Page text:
CEHUM, University of Minho
June 21-22, 2013
Benedetto Fontana (CUNY)
Bryan Garsten (Yale University)
Eugene Garver (St. John’s University)
Marco Geuna (University of Milan)
James Martin (Goldsmiths, University of London)
Kari Palonen (University of Jyväskylä)
Javier Roiz (Complutense University)
Call for papers
As one of the consequences of the lingering process of corrosion of the rationalist assumptions of the Enlightenment project, in the last decades we have witnessed an attempt in different areas of the humanities to revive the central role rhetoric used to have in antiquity. Despite its political origins, however, the contribution of political theory to this important endeavour has only come of late, as more and more theorists have started to expose the rhetorical nature of politics in multiple manners: showing how it can be used to offer more sophisticated accounts of public deliberation, more attentive toward emotive aspects and contexts; or revealing it as an important manifestation of practical reason; or studying its presence in canonical thinkers and critical moments in the history of political thought; or finally, taking it as an inspiring source for a post-foundationalist emancipatory political theory.
This variety of approaches testifies to the pervasiveness of the rhetorical dimensions in the whole realm of politics, from action to theory. The aim of this conference is to bring together scholars coming from disciplines such as political theory, philosophy, history, literature, or communication, to debate the multifaceted significance of rhetoric in politics and to explore new ways to incorporate a ‘rhetorical perspective’ in the study of political thought. Our hope is that this event could offer an important moment to assess and foster the still incipient revival of rhetoric in this area.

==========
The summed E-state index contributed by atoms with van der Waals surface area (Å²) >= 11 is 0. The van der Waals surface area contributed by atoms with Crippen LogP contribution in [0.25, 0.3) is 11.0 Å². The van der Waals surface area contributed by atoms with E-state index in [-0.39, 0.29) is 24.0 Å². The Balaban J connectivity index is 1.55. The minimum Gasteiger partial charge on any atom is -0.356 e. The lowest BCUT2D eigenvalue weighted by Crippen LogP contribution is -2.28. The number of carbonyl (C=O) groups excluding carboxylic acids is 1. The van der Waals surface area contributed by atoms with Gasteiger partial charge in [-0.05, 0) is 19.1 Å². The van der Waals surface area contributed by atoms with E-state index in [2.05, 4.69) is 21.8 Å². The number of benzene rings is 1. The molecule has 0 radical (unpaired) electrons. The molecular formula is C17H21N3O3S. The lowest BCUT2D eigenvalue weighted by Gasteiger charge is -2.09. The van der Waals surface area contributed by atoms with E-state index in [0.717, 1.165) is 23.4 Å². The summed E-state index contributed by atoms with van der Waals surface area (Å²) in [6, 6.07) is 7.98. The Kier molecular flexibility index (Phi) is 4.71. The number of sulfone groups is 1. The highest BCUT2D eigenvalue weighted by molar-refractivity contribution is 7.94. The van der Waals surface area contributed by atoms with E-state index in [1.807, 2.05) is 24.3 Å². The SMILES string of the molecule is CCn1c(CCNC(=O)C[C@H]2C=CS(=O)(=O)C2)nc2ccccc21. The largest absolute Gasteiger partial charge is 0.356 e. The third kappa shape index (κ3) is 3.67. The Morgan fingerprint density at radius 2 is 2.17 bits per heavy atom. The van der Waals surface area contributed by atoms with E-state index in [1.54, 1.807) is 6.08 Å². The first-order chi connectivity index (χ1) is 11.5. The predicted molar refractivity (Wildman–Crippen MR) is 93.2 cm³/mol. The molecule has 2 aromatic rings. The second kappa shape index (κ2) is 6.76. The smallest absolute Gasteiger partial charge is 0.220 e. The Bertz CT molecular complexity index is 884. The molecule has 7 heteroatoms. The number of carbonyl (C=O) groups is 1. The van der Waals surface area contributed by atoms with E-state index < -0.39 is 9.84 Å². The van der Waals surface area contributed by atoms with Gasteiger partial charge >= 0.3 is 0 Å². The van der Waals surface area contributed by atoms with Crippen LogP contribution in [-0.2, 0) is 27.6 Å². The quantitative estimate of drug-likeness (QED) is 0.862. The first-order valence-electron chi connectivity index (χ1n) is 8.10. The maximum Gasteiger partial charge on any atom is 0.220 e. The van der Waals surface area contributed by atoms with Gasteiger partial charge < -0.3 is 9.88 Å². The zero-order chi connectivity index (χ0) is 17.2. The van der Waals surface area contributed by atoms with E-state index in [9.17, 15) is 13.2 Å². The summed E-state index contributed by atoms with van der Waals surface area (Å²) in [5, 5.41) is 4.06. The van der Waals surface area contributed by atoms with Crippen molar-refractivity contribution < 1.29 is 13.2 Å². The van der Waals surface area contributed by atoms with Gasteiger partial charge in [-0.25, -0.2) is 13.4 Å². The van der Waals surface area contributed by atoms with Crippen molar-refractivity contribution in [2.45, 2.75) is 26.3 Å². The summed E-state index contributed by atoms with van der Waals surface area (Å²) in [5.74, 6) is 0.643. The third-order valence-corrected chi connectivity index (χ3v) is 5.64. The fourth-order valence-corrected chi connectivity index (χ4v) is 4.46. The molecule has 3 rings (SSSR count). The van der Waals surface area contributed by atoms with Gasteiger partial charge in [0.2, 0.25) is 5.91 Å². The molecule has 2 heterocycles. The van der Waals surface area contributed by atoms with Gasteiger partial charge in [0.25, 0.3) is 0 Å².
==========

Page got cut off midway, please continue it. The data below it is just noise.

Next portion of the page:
The conference will be organized in plenary and parallel sessions. Proposals for the latter are invited on, but not limited to, topics such as: rhetoric and the limits of rational deliberation, rhetoric as a manifestation of practical reason, rhetoric and civic education, rhetoric and the public intellectual, rhetoric and post-foundationalist political theory, rhetoric and political change, rhetoric and the symbolic space of politics, rhetoric in canonical political thinkers and in the history of political thought.
In order to propose a paper, an abstract of no more than 500 words should be sent to email@example.com
(with “Rhetoric and Politics 2013 Submission” in the subject line of the message)
The deadline for the abstract is 1 February 2013
In addition to the abstract, please include in your proposal your academic title, name, affiliation, and the title of your contribution
CEHUM, Universidade do Minho